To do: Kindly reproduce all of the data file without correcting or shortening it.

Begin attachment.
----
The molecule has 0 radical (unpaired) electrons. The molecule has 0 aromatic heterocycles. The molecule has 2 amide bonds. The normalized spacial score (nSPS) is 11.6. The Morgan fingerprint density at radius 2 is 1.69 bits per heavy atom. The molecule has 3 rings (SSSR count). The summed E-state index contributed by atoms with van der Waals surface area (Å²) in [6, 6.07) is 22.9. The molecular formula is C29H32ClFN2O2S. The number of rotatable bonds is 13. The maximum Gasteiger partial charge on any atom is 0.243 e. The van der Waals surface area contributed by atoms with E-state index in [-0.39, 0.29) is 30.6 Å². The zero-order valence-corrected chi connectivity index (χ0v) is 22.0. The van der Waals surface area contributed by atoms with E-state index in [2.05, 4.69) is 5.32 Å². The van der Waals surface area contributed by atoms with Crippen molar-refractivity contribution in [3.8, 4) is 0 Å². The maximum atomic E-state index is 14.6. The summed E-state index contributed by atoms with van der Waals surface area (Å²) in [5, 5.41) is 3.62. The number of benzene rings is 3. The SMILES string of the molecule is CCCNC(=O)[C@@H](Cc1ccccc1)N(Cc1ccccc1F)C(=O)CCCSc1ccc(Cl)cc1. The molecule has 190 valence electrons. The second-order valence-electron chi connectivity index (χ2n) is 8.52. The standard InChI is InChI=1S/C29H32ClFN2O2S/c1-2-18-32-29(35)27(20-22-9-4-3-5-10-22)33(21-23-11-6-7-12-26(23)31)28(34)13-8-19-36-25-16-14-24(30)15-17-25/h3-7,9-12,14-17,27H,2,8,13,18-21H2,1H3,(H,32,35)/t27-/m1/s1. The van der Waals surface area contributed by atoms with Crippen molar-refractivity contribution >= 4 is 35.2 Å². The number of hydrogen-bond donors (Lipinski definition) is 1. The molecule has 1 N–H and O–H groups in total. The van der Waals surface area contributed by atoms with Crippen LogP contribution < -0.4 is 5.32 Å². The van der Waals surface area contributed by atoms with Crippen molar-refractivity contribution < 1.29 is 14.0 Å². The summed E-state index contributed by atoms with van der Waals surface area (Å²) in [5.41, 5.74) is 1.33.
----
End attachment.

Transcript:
The molecule has 0 radical (unpaired) electrons. The molecule has 0 aromatic heterocycles. The molecule has 2 amide bonds. The normalized spacial score (nSPS) is 11.6. The Morgan fingerprint density at radius 2 is 1.69 bits per heavy atom. The molecule has 3 rings (SSSR count). The summed E-state index contributed by atoms with van der Waals surface area (Å²) in [6, 6.07) is 22.9. The molecular formula is C29H32ClFN2O2S. The number of rotatable bonds is 13. The maximum Gasteiger partial charge on any atom is 0.243 e. The van der Waals surface area contributed by atoms with E-state index in [-0.39, 0.29) is 30.6 Å². The zero-order valence-corrected chi connectivity index (χ0v) is 22.0. The van der Waals surface area contributed by atoms with E-state index in [2.05, 4.69) is 5.32 Å². The van der Waals surface area contributed by atoms with Crippen molar-refractivity contribution in [3.8, 4) is 0 Å². The maximum atomic E-state index is 14.6. The summed E-state index contributed by atoms with van der Waals surface area (Å²) in [5, 5.41) is 3.62. The number of benzene rings is 3. The SMILES string of the molecule is CCCNC(=O)[C@@H](Cc1ccccc1)N(Cc1ccccc1F)C(=O)CCCSc1ccc(Cl)cc1. The molecule has 190 valence electrons. The second-order valence-electron chi connectivity index (χ2n) is 8.52. The standard InChI is InChI=1S/C29H32ClFN2O2S/c1-2-18-32-29(35)27(20-22-9-4-3-5-10-22)33(21-23-11-6-7-12-26(23)31)28(34)13-8-19-36-25-16-14-24(30)15-17-25/h3-7,9-12,14-17,27H,2,8,13,18-21H2,1H3,(H,32,35)/t27-/m1/s1. The van der Waals surface area contributed by atoms with Crippen molar-refractivity contribution >= 4 is 35.2 Å². The number of hydrogen-bond donors (Lipinski definition) is 1. The molecule has 1 N–H and O–H groups in total. The van der Waals surface area contributed by atoms with Crippen LogP contribution < -0.4 is 5.32 Å². The van der Waals surface area contributed by atoms with Crippen molar-refractivity contribution < 1.29 is 14.0 Å². The summed E-state index contributed by atoms with van der Waals surface area (Å²) in [5.41, 5.74) is 1.33.